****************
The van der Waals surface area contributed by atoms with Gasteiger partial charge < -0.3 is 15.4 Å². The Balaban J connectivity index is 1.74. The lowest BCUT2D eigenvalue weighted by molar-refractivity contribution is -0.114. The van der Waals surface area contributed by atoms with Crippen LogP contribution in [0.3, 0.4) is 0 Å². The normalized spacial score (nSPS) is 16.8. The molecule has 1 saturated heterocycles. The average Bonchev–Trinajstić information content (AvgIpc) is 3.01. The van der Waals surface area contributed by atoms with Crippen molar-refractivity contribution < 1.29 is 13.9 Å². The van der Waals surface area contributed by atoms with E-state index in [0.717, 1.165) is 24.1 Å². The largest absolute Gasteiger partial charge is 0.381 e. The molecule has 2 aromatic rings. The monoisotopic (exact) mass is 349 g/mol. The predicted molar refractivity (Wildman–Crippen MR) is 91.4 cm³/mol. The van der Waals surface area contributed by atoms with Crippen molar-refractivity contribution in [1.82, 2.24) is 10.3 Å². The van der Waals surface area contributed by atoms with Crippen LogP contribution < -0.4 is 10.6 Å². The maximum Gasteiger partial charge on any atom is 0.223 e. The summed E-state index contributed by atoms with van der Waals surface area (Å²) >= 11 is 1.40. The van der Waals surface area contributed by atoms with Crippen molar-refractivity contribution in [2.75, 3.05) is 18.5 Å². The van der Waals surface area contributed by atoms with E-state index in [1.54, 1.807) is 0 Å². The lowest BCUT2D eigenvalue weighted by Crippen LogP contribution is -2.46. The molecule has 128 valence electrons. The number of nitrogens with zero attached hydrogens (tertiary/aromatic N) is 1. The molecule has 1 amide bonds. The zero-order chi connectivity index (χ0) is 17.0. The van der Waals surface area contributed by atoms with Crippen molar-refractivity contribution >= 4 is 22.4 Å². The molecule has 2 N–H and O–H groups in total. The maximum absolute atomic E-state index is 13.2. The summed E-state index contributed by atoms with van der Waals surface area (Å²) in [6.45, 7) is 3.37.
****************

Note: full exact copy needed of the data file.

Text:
The van der Waals surface area contributed by atoms with Gasteiger partial charge < -0.3 is 15.4 Å². The Balaban J connectivity index is 1.74. The lowest BCUT2D eigenvalue weighted by molar-refractivity contribution is -0.114. The van der Waals surface area contributed by atoms with Crippen LogP contribution in [0.3, 0.4) is 0 Å². The normalized spacial score (nSPS) is 16.8. The molecule has 1 saturated heterocycles. The average Bonchev–Trinajstić information content (AvgIpc) is 3.01. The van der Waals surface area contributed by atoms with Crippen molar-refractivity contribution < 1.29 is 13.9 Å². The van der Waals surface area contributed by atoms with E-state index in [0.717, 1.165) is 24.1 Å². The largest absolute Gasteiger partial charge is 0.381 e. The molecule has 2 aromatic rings. The monoisotopic (exact) mass is 349 g/mol. The predicted molar refractivity (Wildman–Crippen MR) is 91.4 cm³/mol. The van der Waals surface area contributed by atoms with Crippen molar-refractivity contribution in [1.82, 2.24) is 10.3 Å². The van der Waals surface area contributed by atoms with Crippen LogP contribution < -0.4 is 10.6 Å². The maximum Gasteiger partial charge on any atom is 0.223 e. The summed E-state index contributed by atoms with van der Waals surface area (Å²) >= 11 is 1.40. The van der Waals surface area contributed by atoms with Crippen molar-refractivity contribution in [2.75, 3.05) is 18.5 Å². The van der Waals surface area contributed by atoms with E-state index in [1.54, 1.807) is 0 Å². The lowest BCUT2D eigenvalue weighted by Crippen LogP contribution is -2.46. The molecule has 128 valence electrons. The number of nitrogens with zero attached hydrogens (tertiary/aromatic N) is 1. The molecule has 1 amide bonds. The zero-order chi connectivity index (χ0) is 17.0. The van der Waals surface area contributed by atoms with Crippen molar-refractivity contribution >= 4 is 22.4 Å². The molecule has 2 N–H and O–H groups in total. The maximum absolute atomic E-state index is 13.2. The summed E-state index contributed by atoms with van der Waals surface area (Å²) in [6.45, 7) is 3.37.